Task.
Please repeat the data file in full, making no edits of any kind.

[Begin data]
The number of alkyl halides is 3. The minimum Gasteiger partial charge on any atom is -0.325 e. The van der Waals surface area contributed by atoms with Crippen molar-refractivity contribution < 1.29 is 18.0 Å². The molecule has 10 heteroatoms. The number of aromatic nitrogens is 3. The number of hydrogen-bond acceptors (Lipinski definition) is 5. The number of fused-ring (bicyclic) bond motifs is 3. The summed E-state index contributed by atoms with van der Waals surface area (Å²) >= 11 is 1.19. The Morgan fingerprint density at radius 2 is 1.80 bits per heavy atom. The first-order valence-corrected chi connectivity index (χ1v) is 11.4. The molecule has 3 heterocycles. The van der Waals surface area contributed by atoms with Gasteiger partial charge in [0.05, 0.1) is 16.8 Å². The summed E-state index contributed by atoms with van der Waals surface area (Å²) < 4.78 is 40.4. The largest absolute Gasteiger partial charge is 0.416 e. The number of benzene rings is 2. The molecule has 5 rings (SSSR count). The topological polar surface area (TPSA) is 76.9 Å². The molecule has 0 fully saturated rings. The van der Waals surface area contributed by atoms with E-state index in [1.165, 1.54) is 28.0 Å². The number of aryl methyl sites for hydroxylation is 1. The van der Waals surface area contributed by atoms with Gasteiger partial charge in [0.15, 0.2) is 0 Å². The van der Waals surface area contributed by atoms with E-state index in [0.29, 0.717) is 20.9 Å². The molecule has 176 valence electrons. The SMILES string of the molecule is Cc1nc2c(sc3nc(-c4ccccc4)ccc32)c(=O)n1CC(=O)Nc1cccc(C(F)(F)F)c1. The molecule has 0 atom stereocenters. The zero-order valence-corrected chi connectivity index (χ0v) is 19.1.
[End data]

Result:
The number of alkyl halides is 3. The minimum Gasteiger partial charge on any atom is -0.325 e. The van der Waals surface area contributed by atoms with Crippen molar-refractivity contribution < 1.29 is 18.0 Å². The molecule has 10 heteroatoms. The number of aromatic nitrogens is 3. The number of hydrogen-bond acceptors (Lipinski definition) is 5. The number of fused-ring (bicyclic) bond motifs is 3. The summed E-state index contributed by atoms with van der Waals surface area (Å²) >= 11 is 1.19. The Morgan fingerprint density at radius 2 is 1.80 bits per heavy atom. The first-order valence-corrected chi connectivity index (χ1v) is 11.4. The molecule has 3 heterocycles. The van der Waals surface area contributed by atoms with Gasteiger partial charge in [0.05, 0.1) is 16.8 Å². The summed E-state index contributed by atoms with van der Waals surface area (Å²) < 4.78 is 40.4. The largest absolute Gasteiger partial charge is 0.416 e. The number of benzene rings is 2. The molecule has 5 rings (SSSR count). The topological polar surface area (TPSA) is 76.9 Å². The molecule has 0 fully saturated rings. The van der Waals surface area contributed by atoms with E-state index in [1.165, 1.54) is 28.0 Å². The number of aryl methyl sites for hydroxylation is 1. The van der Waals surface area contributed by atoms with Gasteiger partial charge in [0.15, 0.2) is 0 Å². The van der Waals surface area contributed by atoms with E-state index in [0.29, 0.717) is 20.9 Å². The molecule has 176 valence electrons. The SMILES string of the molecule is Cc1nc2c(sc3nc(-c4ccccc4)ccc32)c(=O)n1CC(=O)Nc1cccc(C(F)(F)F)c1. The molecule has 0 atom stereocenters. The zero-order valence-corrected chi connectivity index (χ0v) is 19.1.